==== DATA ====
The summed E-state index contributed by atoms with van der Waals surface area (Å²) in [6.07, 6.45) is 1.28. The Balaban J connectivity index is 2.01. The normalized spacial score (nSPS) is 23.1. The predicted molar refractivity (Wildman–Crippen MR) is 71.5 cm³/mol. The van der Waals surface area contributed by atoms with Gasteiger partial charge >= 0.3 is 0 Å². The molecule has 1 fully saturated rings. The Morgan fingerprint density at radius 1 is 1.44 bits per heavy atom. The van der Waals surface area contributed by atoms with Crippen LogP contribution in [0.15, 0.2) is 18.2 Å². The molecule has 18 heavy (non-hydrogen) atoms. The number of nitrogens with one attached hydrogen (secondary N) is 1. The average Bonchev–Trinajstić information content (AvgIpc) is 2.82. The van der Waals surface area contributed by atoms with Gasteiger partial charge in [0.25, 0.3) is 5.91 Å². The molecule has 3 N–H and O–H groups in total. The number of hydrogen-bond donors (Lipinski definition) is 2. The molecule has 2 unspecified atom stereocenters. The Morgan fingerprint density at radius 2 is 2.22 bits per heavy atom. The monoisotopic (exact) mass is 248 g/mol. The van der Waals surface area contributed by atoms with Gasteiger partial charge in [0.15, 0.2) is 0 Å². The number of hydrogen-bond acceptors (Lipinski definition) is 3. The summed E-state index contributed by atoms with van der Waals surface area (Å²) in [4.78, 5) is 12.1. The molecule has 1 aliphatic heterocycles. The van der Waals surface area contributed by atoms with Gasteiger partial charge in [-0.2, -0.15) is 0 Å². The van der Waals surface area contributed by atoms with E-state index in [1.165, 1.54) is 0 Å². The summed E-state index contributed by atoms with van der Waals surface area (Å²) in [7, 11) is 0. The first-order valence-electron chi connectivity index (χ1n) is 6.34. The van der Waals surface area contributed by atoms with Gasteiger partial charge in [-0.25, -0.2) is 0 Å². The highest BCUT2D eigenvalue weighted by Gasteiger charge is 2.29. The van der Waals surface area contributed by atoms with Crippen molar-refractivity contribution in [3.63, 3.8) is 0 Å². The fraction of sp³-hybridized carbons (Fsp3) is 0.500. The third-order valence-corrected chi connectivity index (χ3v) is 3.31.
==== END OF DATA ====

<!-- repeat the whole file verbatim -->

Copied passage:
The summed E-state index contributed by atoms with van der Waals surface area (Å²) in [6.07, 6.45) is 1.28. The Balaban J connectivity index is 2.01. The normalized spacial score (nSPS) is 23.1. The predicted molar refractivity (Wildman–Crippen MR) is 71.5 cm³/mol. The van der Waals surface area contributed by atoms with Gasteiger partial charge >= 0.3 is 0 Å². The molecule has 1 fully saturated rings. The Morgan fingerprint density at radius 1 is 1.44 bits per heavy atom. The van der Waals surface area contributed by atoms with Crippen LogP contribution in [0.15, 0.2) is 18.2 Å². The molecule has 18 heavy (non-hydrogen) atoms. The number of nitrogens with one attached hydrogen (secondary N) is 1. The average Bonchev–Trinajstić information content (AvgIpc) is 2.82. The van der Waals surface area contributed by atoms with Gasteiger partial charge in [0.25, 0.3) is 5.91 Å². The molecule has 3 N–H and O–H groups in total. The number of hydrogen-bond donors (Lipinski definition) is 2. The molecule has 2 unspecified atom stereocenters. The Morgan fingerprint density at radius 2 is 2.22 bits per heavy atom. The monoisotopic (exact) mass is 248 g/mol. The van der Waals surface area contributed by atoms with Gasteiger partial charge in [0.15, 0.2) is 0 Å². The number of hydrogen-bond acceptors (Lipinski definition) is 3. The summed E-state index contributed by atoms with van der Waals surface area (Å²) in [4.78, 5) is 12.1. The molecule has 1 aliphatic heterocycles. The van der Waals surface area contributed by atoms with Gasteiger partial charge in [-0.2, -0.15) is 0 Å². The van der Waals surface area contributed by atoms with E-state index in [1.165, 1.54) is 0 Å². The summed E-state index contributed by atoms with van der Waals surface area (Å²) in [7, 11) is 0. The first-order valence-electron chi connectivity index (χ1n) is 6.34. The van der Waals surface area contributed by atoms with Gasteiger partial charge in [-0.25, -0.2) is 0 Å². The highest BCUT2D eigenvalue weighted by Gasteiger charge is 2.29. The van der Waals surface area contributed by atoms with Crippen molar-refractivity contribution in [3.63, 3.8) is 0 Å². The fraction of sp³-hybridized carbons (Fsp3) is 0.500. The third-order valence-corrected chi connectivity index (χ3v) is 3.31.